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Notification on family court judges' appointment delayed over lack of LG nod, AAP govt tells HC

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Law Crime

Press Trust of India  |  New Delhi 

The Delhi High Court on Friday directed the AAP government to notify the names of family court judges, which was being delayed due to lack of LG's view on it amid the vexed issue as to who is the administrative head of the national capital despite a Supreme Court ruling on the issue.

The AAP government had approved the names for notification but the decision was held up by the Principal Secretary, Law Department, as the Lieutenant Governor's view had not been sought.

However, noting the urgent requirement of presiding officers in the family courts, as cases from there were adding to the burden of the high court, a bench of Chief Justice Rajendra Menon and Justice V K Rao on Friday directed the Delhi government that the names be notified within three days.

The bench also asked the Principal Secretary, Law, to indicate on affidavit his objections to it and added that if the high court finds that the issue in question was before the apex court, then it will not interfere in the matter.

The high court said it was passing the interim order keeping in view the urgent requirement of presiding officers in the family courts as many of these were non-functional due to lack of judges and as a result, cases related to maintenance and child custody were coming to the high court.

During the hearing, Delhi government senior standing counsel Rahul Mehra told the bench that despite AAP government's Law Minister approving the names for notification, the Principal Secretary of the department was objecting to it on the ground that the LG view has not been sought.

Even the recommendation to appoint Justice S Ravindra Bhat as the Executive Chairman of the Delhi State Legal Services Authority (DSLSA) was not notified for the same reason, Mehra contended.

Besides, he said, once the Supreme Court held that the elected government was the administrative head of Delhi in all matters, except land, public order and police, the LG's concurrence was not required every time.

The submission came in response to the high court's query on October 3 about the reason for non-notification of the names recommended by it.

The Additional Secretary of the law department, who was present in court, told the bench that the names were not notified as the file concerned was not sent to the LG for his view.

To which the court asked the Additional Secretary why the file should go to the LG once the apex court has held that Delhi government can take decisions on all issues except land, police and public order.

It directed the Principal Secretary, Law, to file an affidavit indicating his objections.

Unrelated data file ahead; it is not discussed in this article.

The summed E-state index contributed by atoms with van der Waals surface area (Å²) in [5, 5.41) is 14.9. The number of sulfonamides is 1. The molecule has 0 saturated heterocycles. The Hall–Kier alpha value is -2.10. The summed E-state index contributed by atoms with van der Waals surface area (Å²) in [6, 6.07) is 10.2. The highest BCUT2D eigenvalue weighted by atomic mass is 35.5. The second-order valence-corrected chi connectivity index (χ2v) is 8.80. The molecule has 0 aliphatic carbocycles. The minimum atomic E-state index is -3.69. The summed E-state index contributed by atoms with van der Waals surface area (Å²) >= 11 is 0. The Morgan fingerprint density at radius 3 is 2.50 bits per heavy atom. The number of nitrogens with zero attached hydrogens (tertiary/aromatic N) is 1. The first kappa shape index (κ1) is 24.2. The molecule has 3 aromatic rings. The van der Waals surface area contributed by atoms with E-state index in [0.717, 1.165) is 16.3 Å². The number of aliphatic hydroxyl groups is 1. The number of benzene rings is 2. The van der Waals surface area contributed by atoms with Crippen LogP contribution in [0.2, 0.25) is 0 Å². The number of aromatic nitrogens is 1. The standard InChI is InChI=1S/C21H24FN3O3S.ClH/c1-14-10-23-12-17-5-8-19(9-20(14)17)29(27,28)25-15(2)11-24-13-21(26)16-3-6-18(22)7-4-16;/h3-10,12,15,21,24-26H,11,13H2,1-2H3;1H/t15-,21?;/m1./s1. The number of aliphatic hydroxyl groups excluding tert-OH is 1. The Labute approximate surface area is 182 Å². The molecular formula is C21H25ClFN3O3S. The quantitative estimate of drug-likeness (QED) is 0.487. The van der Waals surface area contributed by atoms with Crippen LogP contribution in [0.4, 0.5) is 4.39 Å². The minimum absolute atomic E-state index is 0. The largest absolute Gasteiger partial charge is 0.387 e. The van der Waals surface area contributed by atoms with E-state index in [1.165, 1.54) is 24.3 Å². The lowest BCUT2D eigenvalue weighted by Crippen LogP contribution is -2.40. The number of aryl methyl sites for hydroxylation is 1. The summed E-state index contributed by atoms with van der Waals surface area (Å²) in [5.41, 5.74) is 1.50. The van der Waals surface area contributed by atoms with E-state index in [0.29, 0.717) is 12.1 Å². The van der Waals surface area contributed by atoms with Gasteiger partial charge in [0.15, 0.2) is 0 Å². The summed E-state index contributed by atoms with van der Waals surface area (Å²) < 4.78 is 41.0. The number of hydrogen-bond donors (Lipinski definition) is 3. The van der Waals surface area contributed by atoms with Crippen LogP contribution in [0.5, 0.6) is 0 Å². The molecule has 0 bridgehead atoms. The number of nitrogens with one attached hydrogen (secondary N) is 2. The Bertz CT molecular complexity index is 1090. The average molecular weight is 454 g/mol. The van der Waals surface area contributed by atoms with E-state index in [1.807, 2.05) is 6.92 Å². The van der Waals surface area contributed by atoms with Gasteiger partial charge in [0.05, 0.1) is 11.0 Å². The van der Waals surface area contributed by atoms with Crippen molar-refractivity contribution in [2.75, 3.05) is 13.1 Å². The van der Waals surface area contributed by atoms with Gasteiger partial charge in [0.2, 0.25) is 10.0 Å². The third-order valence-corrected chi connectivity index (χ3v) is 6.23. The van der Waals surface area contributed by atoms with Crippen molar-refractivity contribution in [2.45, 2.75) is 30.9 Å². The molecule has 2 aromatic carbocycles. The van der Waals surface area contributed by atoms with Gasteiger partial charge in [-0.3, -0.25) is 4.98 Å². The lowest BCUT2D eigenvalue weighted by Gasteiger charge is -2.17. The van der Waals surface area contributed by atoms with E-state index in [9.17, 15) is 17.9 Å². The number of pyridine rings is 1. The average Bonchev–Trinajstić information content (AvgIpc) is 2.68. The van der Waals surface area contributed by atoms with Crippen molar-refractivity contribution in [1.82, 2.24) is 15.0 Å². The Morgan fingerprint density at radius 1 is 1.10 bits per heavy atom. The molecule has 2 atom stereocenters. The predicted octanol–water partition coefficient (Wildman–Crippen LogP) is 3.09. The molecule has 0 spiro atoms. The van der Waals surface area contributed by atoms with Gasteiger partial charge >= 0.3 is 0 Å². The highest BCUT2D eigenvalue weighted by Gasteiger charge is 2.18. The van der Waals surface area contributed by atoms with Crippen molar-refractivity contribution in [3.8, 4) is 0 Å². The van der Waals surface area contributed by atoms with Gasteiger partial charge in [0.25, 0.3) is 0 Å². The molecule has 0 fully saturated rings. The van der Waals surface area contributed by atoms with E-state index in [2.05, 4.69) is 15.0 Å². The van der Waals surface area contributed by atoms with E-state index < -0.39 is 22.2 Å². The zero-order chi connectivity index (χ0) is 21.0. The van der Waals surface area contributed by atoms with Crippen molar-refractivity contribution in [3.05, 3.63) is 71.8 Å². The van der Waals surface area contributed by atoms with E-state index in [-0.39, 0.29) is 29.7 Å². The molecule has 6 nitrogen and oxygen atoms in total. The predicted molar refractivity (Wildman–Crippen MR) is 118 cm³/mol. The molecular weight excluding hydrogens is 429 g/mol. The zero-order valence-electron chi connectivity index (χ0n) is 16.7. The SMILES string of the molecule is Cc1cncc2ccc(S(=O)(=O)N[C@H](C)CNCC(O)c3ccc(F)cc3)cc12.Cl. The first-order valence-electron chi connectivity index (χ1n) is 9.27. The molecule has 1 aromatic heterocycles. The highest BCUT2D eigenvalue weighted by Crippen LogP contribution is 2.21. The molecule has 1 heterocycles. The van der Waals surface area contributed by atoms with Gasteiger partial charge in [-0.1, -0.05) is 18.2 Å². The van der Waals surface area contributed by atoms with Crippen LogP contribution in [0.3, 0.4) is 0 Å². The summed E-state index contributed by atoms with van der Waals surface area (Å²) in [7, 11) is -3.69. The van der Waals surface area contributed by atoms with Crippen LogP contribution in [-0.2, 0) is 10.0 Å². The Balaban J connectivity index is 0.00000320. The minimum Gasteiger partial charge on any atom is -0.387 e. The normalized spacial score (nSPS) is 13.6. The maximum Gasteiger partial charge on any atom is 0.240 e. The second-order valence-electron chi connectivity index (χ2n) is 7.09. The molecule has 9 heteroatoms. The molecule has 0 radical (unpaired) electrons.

"Give us the objections. Place the file before us. Let us see if they (objections) are valid in view of the apex court judgement," the court said and made it clear that if the issue in question was before the Supreme Court then the high court will not interfere in it.

The bench also made it clear that it was passing the interim order keeping in view the urgent requirement of presiding officers in the family courts as many of these were non-functional due to lack of judges and as a result, maintenance and child custody related matters were coming to the high court and burdening it.

"The citizens should not suffer. My judges are already overburdened and they now have to also deal with applications for maintenance from husband and child custody matters," Chief Justice Menon said and listed the matter for further hearing on October 25.

The bench on October 3 had pulled up the Delhi government for not filling up the vacant posts of family court presiding officers despite names being recommended by the high court.

It had directed the Delhi government to file an affidavit indicating the reasons for not appointing anyone to the post of presiding officer in the family courts in several District Courts, including that of Saket here.

The bench had also highlighted the issue of vacancies in the DSLSA which were also not filled up despite the high court recommendations.

It said the vacancies have led to the "legal aid system getting derailed" and delay in payments to legal aid lawyers as well as disbursement of compensation.

The court was hearing two PILs on the issue of vacancies in family courts.

One PIL was filed by a woman whose divorce petition has been pending in a family court since January this year and the other was initiated by the high court itself after getting a letter on the issue from one of its judges.

(This story has not been edited by Business Standard staff and is auto-generated from a syndicated feed.)

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First Published: Fri, October 12 2018. 18:40 IST
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